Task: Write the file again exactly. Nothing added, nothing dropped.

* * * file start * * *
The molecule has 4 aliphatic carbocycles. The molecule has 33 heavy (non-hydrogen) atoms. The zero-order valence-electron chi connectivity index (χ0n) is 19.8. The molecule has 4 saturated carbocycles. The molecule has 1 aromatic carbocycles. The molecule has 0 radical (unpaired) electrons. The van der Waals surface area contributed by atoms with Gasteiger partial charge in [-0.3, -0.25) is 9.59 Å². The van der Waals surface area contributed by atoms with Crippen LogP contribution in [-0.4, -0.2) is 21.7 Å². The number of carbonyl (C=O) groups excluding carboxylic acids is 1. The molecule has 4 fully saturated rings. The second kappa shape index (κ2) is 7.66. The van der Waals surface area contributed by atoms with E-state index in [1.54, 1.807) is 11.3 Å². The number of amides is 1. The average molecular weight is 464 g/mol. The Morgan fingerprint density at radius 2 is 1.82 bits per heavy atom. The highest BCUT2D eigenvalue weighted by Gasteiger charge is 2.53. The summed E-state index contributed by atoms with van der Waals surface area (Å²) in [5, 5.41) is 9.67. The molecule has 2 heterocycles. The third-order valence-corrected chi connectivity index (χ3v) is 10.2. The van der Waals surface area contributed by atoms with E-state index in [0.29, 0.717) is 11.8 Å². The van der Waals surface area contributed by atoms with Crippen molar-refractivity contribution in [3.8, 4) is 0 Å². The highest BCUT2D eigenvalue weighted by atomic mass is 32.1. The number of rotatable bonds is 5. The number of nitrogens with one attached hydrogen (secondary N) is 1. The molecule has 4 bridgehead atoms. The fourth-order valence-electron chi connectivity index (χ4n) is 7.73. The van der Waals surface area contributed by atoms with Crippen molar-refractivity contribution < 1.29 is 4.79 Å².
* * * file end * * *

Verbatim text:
The molecule has 4 aliphatic carbocycles. The molecule has 33 heavy (non-hydrogen) atoms. The zero-order valence-electron chi connectivity index (χ0n) is 19.8. The molecule has 4 saturated carbocycles. The molecule has 1 aromatic carbocycles. The molecule has 0 radical (unpaired) electrons. The van der Waals surface area contributed by atoms with Gasteiger partial charge in [-0.3, -0.25) is 9.59 Å². The van der Waals surface area contributed by atoms with Crippen LogP contribution in [-0.4, -0.2) is 21.7 Å². The number of carbonyl (C=O) groups excluding carboxylic acids is 1. The molecule has 4 fully saturated rings. The second kappa shape index (κ2) is 7.66. The van der Waals surface area contributed by atoms with E-state index in [1.54, 1.807) is 11.3 Å². The number of amides is 1. The average molecular weight is 464 g/mol. The Morgan fingerprint density at radius 2 is 1.82 bits per heavy atom. The highest BCUT2D eigenvalue weighted by Gasteiger charge is 2.53. The summed E-state index contributed by atoms with van der Waals surface area (Å²) in [5, 5.41) is 9.67. The molecule has 2 heterocycles. The third-order valence-corrected chi connectivity index (χ3v) is 10.2. The van der Waals surface area contributed by atoms with E-state index in [0.29, 0.717) is 11.8 Å². The van der Waals surface area contributed by atoms with Crippen molar-refractivity contribution in [3.8, 4) is 0 Å². The highest BCUT2D eigenvalue weighted by atomic mass is 32.1. The number of rotatable bonds is 5. The number of nitrogens with one attached hydrogen (secondary N) is 1. The molecule has 4 bridgehead atoms. The fourth-order valence-electron chi connectivity index (χ4n) is 7.73. The van der Waals surface area contributed by atoms with Crippen molar-refractivity contribution < 1.29 is 4.79 Å².